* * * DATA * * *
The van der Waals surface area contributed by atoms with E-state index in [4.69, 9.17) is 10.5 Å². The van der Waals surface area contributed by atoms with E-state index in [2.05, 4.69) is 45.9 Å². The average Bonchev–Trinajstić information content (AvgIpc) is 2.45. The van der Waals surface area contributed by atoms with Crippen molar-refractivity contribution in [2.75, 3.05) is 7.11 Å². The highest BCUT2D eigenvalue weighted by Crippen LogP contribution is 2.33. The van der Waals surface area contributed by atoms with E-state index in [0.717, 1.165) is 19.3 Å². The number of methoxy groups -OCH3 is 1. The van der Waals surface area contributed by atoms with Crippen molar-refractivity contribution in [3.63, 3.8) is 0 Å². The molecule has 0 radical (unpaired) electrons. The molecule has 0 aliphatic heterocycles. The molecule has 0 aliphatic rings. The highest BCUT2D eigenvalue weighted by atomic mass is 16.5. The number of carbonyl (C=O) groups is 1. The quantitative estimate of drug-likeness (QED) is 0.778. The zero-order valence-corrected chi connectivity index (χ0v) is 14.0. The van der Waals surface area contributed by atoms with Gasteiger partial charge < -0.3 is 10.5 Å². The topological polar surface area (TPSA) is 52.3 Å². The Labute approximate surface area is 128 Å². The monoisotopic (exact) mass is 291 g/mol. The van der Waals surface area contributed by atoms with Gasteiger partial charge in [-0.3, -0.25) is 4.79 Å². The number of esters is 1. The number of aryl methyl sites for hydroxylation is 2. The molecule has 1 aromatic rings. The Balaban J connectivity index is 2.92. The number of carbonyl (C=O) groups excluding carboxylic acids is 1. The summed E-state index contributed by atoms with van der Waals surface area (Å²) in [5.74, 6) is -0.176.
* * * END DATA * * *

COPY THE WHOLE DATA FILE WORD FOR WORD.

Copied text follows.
The van der Waals surface area contributed by atoms with E-state index in [4.69, 9.17) is 10.5 Å². The van der Waals surface area contributed by atoms with E-state index in [2.05, 4.69) is 45.9 Å². The average Bonchev–Trinajstić information content (AvgIpc) is 2.45. The van der Waals surface area contributed by atoms with Crippen molar-refractivity contribution in [2.75, 3.05) is 7.11 Å². The highest BCUT2D eigenvalue weighted by Crippen LogP contribution is 2.33. The van der Waals surface area contributed by atoms with E-state index in [0.717, 1.165) is 19.3 Å². The number of methoxy groups -OCH3 is 1. The van der Waals surface area contributed by atoms with Crippen molar-refractivity contribution in [3.63, 3.8) is 0 Å². The molecule has 0 radical (unpaired) electrons. The molecule has 0 aliphatic heterocycles. The molecule has 0 aliphatic rings. The highest BCUT2D eigenvalue weighted by atomic mass is 16.5. The number of carbonyl (C=O) groups is 1. The quantitative estimate of drug-likeness (QED) is 0.778. The zero-order valence-corrected chi connectivity index (χ0v) is 14.0. The van der Waals surface area contributed by atoms with Gasteiger partial charge < -0.3 is 10.5 Å². The topological polar surface area (TPSA) is 52.3 Å². The Labute approximate surface area is 128 Å². The monoisotopic (exact) mass is 291 g/mol. The van der Waals surface area contributed by atoms with Gasteiger partial charge in [-0.3, -0.25) is 4.79 Å². The number of esters is 1. The number of aryl methyl sites for hydroxylation is 2. The molecule has 1 aromatic rings. The Balaban J connectivity index is 2.92. The number of carbonyl (C=O) groups excluding carboxylic acids is 1. The summed E-state index contributed by atoms with van der Waals surface area (Å²) in [5.74, 6) is -0.176.